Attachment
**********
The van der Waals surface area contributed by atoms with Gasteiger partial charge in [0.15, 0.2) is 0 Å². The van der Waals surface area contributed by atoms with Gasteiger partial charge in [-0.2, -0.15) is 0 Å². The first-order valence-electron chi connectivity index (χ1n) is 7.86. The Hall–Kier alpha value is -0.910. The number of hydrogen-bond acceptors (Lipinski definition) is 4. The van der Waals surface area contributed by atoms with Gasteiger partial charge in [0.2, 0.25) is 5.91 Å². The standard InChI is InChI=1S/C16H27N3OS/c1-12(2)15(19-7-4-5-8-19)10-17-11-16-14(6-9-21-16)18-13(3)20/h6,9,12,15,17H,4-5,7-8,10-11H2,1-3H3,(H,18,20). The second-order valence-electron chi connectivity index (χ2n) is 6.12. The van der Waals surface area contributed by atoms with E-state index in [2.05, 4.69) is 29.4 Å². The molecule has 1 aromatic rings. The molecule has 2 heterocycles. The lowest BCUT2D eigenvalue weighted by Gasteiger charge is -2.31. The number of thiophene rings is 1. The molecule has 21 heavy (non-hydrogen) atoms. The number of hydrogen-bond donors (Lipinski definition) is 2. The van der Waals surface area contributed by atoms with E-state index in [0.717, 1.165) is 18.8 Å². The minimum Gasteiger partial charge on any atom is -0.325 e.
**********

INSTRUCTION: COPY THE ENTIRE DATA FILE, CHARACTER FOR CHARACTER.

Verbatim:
The van der Waals surface area contributed by atoms with Gasteiger partial charge in [0.15, 0.2) is 0 Å². The van der Waals surface area contributed by atoms with Gasteiger partial charge in [-0.2, -0.15) is 0 Å². The first-order valence-electron chi connectivity index (χ1n) is 7.86. The Hall–Kier alpha value is -0.910. The number of hydrogen-bond acceptors (Lipinski definition) is 4. The van der Waals surface area contributed by atoms with Gasteiger partial charge in [0.2, 0.25) is 5.91 Å². The standard InChI is InChI=1S/C16H27N3OS/c1-12(2)15(19-7-4-5-8-19)10-17-11-16-14(6-9-21-16)18-13(3)20/h6,9,12,15,17H,4-5,7-8,10-11H2,1-3H3,(H,18,20). The second-order valence-electron chi connectivity index (χ2n) is 6.12. The van der Waals surface area contributed by atoms with E-state index in [2.05, 4.69) is 29.4 Å². The molecule has 1 aromatic rings. The molecule has 2 heterocycles. The lowest BCUT2D eigenvalue weighted by Gasteiger charge is -2.31. The number of thiophene rings is 1. The molecule has 21 heavy (non-hydrogen) atoms. The number of hydrogen-bond donors (Lipinski definition) is 2. The van der Waals surface area contributed by atoms with E-state index in [0.717, 1.165) is 18.8 Å². The minimum Gasteiger partial charge on any atom is -0.325 e.